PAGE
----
In fact, the current research is just part of Sea Grant’s ongoing efforts in aquaculture research and outreach. North Carolina Sea Grant is working with partners in the state and beyond who are interested in a new round of the National Sea Grant aquaculture competition. For more information, contact Weirich at firstname.lastname@example.org.
MARCH MEETING FEATURES N.C. AQUACULTURE
Shellfish and finfish topics will be on the agenda for the 2018 North Carolina Aquaculture Development Conference, set for March 7 to 10 in New Bern.
This annual meeting brings together the interested public, current and prospective growers, scientists, and others who want to know more about finfish and shellfish aquaculture in the state. The conference, at the New Bern Riverfront Convention Center, includes a trade show.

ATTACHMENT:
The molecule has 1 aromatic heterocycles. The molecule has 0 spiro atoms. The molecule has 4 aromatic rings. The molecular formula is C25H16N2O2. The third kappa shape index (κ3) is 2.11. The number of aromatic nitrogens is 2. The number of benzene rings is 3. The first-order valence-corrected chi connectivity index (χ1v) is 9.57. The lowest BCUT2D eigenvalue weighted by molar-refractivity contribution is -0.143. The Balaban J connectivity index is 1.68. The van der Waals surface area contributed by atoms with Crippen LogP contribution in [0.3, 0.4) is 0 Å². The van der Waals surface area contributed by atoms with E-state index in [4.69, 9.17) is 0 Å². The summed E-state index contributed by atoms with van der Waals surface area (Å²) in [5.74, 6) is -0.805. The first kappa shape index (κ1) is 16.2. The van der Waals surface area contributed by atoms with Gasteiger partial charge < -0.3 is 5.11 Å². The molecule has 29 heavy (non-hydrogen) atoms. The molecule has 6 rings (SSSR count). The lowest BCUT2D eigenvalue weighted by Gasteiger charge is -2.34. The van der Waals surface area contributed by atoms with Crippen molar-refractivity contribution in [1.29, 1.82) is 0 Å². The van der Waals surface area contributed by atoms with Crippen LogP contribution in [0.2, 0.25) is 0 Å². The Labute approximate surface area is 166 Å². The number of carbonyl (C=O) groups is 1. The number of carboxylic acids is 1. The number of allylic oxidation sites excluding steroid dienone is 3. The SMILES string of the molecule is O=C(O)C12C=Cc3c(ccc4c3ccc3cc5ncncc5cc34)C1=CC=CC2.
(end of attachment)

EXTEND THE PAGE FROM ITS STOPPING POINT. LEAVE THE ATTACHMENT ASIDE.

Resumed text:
Chuck Weirich, North Carolina Sea Grant’s marine aquaculture specialist, will provide updates, including results of applied research on oyster culture.
Aquaponics will be the focus of a workshop on March 7. A freshwater farm tour is set for March 8. March 9 will include overall conference presentations, along with the Cultured Seafood Festival that evening. Weirich will lead a shellfish mariculture session on March 10.
For more information and to register, visit ncaquaculture.org.